I washed her with slow, careful gestures, first letting her squat in the tub, then asking her to stand up: I still have in my ears the sound of the dripping water, and the impression that the copper of the tub had a consistency not different from Lila’s flesh, which was smooth, solid, calm.

The exacting reader might quibble, here, with grammatical awkwardnesses—or perhaps, flaws in translation. (“Heart is agitated, veins inflamed” should be “Heart is agitated, veins are inflamed.”) Can Lenú “have in [her] ears . . . the impression” of the tub’s consistency as well as the sound of the water? Logically, no, and any writer less otherwise virtuosic, less a ventriloquist of the Vesuvian explosiveness and fluidity of emotions would leave the reader dubious. (If Ferrante is not a professor of literature, as has been posited by many guessers at her identity, then I feel certain she is a psychotherapist, and a brilliant one.)

But what Ferrante successfully conveys is precisely the inability of the mind to make proper discernments in moments of agitation: “Today I can say it was the embarrassment . . . at the time it was just the tumultuous sensation”—“just”! Such tumult is to be expected, naturally, in adolescence, but also in Ferrante’s volcano-shadowed, Neapolitan world, where “nature” is always subject to upheaval. The Anglo-Saxon reader might sometimes wonder about these people whose lives are governed by perpetual upwellings of anger and desire, who scream obscenities and physically attack their family members. In Ferrante’s world, though, this is what it means to be human.

The parallel between topography and emotion, perpetually implied, becomes explicit during a terrifying seismic event in Book IV, The Story of the Lost Child:


The earthquake . . . of November 23, 1980, with its infinite destruction, entered into our bones. It expelled the habit of stability and solidity, the confidence that every second would be identical to the next, the familiarity of sounds and gestures . . . . [An]other person seemed to have emerged from the churning guts of the earth; she bore almost no resemblance to the friend who a few minutes before I had envied for her ability to choose words deliberately; there was no resemblance even in the features, disfigured by anguish. . . . She exclaimed that she had always had to struggle to believe that life had firm boundaries, for she had known since she was a child that it was not like that—it was absolutely not like that.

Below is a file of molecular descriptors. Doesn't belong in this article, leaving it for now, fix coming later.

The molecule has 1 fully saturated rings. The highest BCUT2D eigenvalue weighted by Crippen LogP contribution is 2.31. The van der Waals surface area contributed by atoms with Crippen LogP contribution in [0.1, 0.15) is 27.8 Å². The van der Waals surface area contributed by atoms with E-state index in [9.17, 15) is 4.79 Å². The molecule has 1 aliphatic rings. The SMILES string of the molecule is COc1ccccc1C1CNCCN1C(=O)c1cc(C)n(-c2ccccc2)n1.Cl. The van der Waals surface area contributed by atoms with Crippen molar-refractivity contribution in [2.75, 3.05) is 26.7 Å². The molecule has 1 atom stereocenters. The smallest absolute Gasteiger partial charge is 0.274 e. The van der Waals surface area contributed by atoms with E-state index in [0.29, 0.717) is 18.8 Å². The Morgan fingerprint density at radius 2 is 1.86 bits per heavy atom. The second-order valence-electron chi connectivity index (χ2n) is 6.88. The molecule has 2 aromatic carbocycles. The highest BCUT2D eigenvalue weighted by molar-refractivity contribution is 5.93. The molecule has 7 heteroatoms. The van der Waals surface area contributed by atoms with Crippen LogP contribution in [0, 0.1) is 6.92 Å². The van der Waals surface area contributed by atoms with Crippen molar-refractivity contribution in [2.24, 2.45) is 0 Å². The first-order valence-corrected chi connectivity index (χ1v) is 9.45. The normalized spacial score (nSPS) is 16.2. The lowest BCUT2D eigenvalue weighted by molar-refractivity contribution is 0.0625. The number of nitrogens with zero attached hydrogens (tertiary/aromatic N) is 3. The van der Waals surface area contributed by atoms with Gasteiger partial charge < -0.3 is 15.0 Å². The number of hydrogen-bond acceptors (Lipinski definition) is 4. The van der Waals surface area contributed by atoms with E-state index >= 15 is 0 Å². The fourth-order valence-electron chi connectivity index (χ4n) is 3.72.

Early in the quartet we are introduced to Lila’s pathological struggle to maintain a sense of clear outlines and separate entities. In a rooftop scene, Lenú first suspects that her friend is extraordinary in ways that exceed—or perhaps underlie—her prodigious intellect. But if Lila is sick, hers is the sickness of recognizing that no psyche is singular or circumscribed—the same recognition that spawned Virginia Woolf’s playful Orlando (and there’s no question that Ferrante knows her Woolf) and that here takes a graver form. For all its gravity, however, the revelation liberates as well as imprisons. Lenú and Lila are not separate; they are one, ambivalent person. Each sees the other as her “brilliant friend,” and each exists only in relation to the other. Although life may be easier for those who feel themselves unambivalent, true intelligence—“brilliance”—is the understanding that every one of us is bifurcated, carrying within, or beside us, a friend who is both our enemy and our love.

nataniarosenfeldNatania Rosenfeld is the author of a critical book, Outsiders Together: Virginia and Leonard Woolf and a book of poetry, Wild Domestic . Her poetry, essays and fiction have appeared in numerous journals including the American Poetry Review, Raritan, Michigan Quarterly Review, Gettysburg Review, and the Fairy Tale Review. She teaches English at Knox College in Galesburg, Illinois, and divides her time between Galesburg and Chicago.

The Story of the Lost Child, the final book of the Naples Quartet, is reviewed in the March/April 2016 issue of Women's Review of Books